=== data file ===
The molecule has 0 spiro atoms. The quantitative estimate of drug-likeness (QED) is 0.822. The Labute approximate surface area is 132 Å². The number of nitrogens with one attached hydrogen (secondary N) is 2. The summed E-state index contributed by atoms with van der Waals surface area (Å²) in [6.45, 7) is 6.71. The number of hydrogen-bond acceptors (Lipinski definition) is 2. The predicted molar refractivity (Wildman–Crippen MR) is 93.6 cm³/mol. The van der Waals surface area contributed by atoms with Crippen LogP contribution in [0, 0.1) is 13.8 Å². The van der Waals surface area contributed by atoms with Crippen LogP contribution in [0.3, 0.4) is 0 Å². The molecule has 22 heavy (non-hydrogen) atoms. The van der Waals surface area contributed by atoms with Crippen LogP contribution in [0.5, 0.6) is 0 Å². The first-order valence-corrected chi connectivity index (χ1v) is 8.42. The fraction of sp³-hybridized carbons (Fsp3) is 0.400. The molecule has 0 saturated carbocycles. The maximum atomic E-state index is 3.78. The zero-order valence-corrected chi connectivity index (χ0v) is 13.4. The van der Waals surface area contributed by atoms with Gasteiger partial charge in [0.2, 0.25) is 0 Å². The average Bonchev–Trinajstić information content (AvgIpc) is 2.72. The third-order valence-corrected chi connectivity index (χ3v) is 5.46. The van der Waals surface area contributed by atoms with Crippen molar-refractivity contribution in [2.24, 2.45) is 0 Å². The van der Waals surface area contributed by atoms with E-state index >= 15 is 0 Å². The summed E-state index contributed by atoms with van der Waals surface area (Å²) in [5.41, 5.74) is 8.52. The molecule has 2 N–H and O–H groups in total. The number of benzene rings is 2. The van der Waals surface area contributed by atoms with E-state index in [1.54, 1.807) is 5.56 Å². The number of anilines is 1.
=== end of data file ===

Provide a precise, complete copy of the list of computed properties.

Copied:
The molecule has 0 spiro atoms. The quantitative estimate of drug-likeness (QED) is 0.822. The Labute approximate surface area is 132 Å². The number of nitrogens with one attached hydrogen (secondary N) is 2. The summed E-state index contributed by atoms with van der Waals surface area (Å²) in [6.45, 7) is 6.71. The number of hydrogen-bond acceptors (Lipinski definition) is 2. The predicted molar refractivity (Wildman–Crippen MR) is 93.6 cm³/mol. The van der Waals surface area contributed by atoms with Crippen LogP contribution in [0, 0.1) is 13.8 Å². The van der Waals surface area contributed by atoms with Crippen LogP contribution in [0.3, 0.4) is 0 Å². The molecule has 22 heavy (non-hydrogen) atoms. The van der Waals surface area contributed by atoms with Crippen LogP contribution in [0.5, 0.6) is 0 Å². The first-order valence-corrected chi connectivity index (χ1v) is 8.42. The fraction of sp³-hybridized carbons (Fsp3) is 0.400. The molecule has 0 saturated carbocycles. The maximum atomic E-state index is 3.78. The zero-order valence-corrected chi connectivity index (χ0v) is 13.4. The van der Waals surface area contributed by atoms with Gasteiger partial charge in [0.2, 0.25) is 0 Å². The average Bonchev–Trinajstić information content (AvgIpc) is 2.72. The third-order valence-corrected chi connectivity index (χ3v) is 5.46. The van der Waals surface area contributed by atoms with Crippen molar-refractivity contribution in [2.24, 2.45) is 0 Å². The van der Waals surface area contributed by atoms with E-state index >= 15 is 0 Å². The summed E-state index contributed by atoms with van der Waals surface area (Å²) in [5.41, 5.74) is 8.52. The molecule has 2 N–H and O–H groups in total. The number of benzene rings is 2. The van der Waals surface area contributed by atoms with E-state index in [1.54, 1.807) is 5.56 Å². The number of anilines is 1.